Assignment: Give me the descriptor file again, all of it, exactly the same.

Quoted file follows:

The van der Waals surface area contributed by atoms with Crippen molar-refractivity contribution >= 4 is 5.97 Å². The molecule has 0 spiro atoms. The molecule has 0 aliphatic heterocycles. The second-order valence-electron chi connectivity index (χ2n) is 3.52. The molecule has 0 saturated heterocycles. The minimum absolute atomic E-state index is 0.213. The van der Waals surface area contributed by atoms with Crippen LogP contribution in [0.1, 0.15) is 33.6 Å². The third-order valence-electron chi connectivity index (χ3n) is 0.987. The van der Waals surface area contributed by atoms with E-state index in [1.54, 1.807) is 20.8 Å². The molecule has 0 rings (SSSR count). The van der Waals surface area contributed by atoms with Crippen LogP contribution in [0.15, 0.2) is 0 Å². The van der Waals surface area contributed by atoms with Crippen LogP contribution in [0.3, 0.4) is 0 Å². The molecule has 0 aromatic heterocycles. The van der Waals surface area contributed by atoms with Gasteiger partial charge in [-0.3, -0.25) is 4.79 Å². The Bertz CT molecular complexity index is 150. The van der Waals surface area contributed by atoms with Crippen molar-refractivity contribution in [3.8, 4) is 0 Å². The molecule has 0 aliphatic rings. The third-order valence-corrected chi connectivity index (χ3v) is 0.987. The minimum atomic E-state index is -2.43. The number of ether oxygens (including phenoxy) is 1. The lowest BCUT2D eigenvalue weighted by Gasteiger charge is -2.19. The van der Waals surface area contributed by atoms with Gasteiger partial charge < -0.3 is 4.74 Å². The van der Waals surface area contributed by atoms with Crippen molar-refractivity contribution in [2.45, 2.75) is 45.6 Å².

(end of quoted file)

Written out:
The van der Waals surface area contributed by atoms with Crippen molar-refractivity contribution >= 4 is 5.97 Å². The molecule has 0 spiro atoms. The molecule has 0 aliphatic heterocycles. The second-order valence-electron chi connectivity index (χ2n) is 3.52. The molecule has 0 saturated heterocycles. The minimum absolute atomic E-state index is 0.213. The van der Waals surface area contributed by atoms with Crippen LogP contribution in [0.1, 0.15) is 33.6 Å². The third-order valence-electron chi connectivity index (χ3n) is 0.987. The van der Waals surface area contributed by atoms with E-state index in [1.54, 1.807) is 20.8 Å². The molecule has 0 rings (SSSR count). The van der Waals surface area contributed by atoms with Crippen LogP contribution in [0.15, 0.2) is 0 Å². The van der Waals surface area contributed by atoms with Crippen LogP contribution in [0.3, 0.4) is 0 Å². The molecule has 0 aromatic heterocycles. The van der Waals surface area contributed by atoms with Gasteiger partial charge in [-0.3, -0.25) is 4.79 Å². The Bertz CT molecular complexity index is 150. The van der Waals surface area contributed by atoms with Crippen molar-refractivity contribution in [3.8, 4) is 0 Å². The molecule has 0 aliphatic rings. The third-order valence-corrected chi connectivity index (χ3v) is 0.987. The minimum atomic E-state index is -2.43. The number of ether oxygens (including phenoxy) is 1. The lowest BCUT2D eigenvalue weighted by Gasteiger charge is -2.19. The van der Waals surface area contributed by atoms with Gasteiger partial charge < -0.3 is 4.74 Å². The van der Waals surface area contributed by atoms with Crippen molar-refractivity contribution in [2.45, 2.75) is 45.6 Å².